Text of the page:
In celebration of the lives and work of Gustav Klimt and Egon Schiele, the Jason Jacques Gallery is presenting a selection of their noteworthy prints this summer, timed to coincide with the centenary of the artists’ deaths. The impetus for the artists’ print projects originated in 1908 when Gustav Klimt and Galerie Meinke in Vienna planned a portfolio-style, print-edition series of his paintings. Schiele and Klimt were close as artists, and when the older artist began producing prints, he urged the younger to follow suit. 

The extraordinary prints at the Jason Jacques Gallery originate from several projects monitored by the artists and those pursued at the same level of quality after their deaths, including Klimt’s Das Werk (1908-1914), Fünfundzwanzig Handzeichnungen (1919), and An Aftermath (1931) and Shiele’s Zeichnungen (1917) and Handzeichnungen (1920).  Collectively, the prints are remarkable in their ability to produce fine detail, and sometimes bright, true color as a result of collotype printmaking. Collotype is a process that yields high-quality work from a sheet of light-sensitive gelatin, exposed photographically to the image without using a screen. Collotypes were widely used in the 19th century for postcards and photo-printing because the process had the potential for high detail and large output.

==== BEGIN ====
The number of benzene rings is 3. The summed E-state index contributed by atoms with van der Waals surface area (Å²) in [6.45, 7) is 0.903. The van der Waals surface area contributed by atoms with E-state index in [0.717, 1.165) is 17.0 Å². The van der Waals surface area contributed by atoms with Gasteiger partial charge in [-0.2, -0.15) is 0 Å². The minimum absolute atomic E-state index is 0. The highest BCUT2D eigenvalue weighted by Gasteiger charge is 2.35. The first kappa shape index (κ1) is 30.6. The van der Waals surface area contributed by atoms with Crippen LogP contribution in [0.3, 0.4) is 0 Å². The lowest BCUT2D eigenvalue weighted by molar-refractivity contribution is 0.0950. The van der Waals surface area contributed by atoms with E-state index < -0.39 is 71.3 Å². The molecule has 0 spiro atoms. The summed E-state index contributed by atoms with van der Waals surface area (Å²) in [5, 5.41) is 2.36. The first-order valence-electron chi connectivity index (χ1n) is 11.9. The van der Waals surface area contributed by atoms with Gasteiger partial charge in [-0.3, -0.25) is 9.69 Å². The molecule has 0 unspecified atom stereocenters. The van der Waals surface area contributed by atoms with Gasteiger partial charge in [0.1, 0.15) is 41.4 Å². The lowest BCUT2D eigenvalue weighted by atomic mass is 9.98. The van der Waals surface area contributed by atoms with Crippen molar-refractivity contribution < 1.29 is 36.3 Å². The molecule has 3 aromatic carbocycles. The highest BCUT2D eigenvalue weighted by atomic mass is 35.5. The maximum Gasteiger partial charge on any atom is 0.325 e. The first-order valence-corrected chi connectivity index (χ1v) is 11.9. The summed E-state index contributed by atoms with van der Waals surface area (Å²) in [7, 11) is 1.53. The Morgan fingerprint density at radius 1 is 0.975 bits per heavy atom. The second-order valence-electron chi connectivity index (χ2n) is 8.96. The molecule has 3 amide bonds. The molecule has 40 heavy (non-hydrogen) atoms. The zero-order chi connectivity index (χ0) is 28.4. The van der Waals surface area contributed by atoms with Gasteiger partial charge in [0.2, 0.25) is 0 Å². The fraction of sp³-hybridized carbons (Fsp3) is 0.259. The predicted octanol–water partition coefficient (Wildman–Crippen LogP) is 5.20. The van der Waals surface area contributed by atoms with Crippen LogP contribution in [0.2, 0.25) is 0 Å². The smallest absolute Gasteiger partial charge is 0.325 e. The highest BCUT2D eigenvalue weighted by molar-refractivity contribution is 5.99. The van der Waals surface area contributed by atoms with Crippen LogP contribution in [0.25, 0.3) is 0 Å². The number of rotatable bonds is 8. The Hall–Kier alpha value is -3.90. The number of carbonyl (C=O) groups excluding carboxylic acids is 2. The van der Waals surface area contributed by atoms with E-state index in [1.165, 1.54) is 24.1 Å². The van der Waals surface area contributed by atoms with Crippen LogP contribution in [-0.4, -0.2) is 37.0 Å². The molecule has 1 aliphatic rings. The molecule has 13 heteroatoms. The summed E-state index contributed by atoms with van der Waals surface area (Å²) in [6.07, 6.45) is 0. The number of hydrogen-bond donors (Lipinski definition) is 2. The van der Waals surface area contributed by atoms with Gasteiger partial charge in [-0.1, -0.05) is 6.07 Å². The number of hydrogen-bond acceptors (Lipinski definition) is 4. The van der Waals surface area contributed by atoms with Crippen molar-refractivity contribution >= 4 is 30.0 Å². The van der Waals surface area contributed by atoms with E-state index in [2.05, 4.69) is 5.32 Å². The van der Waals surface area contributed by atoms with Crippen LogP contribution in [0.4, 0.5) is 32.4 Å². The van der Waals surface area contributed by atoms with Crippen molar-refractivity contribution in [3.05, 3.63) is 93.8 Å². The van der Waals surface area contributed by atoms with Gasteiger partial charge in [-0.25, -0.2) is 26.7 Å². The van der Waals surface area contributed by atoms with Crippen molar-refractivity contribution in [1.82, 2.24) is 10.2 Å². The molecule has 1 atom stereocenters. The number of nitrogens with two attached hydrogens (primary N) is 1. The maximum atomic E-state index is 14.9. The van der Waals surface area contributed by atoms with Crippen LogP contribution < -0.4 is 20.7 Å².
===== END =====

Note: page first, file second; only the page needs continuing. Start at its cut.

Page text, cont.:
Klimt and Schiele saw their prints as a means to broaden the reach of their artistic visions. The clarity of design and success of execution in the prints translate to mesmerizing images that provide a survey of the artists’ oeuvre.

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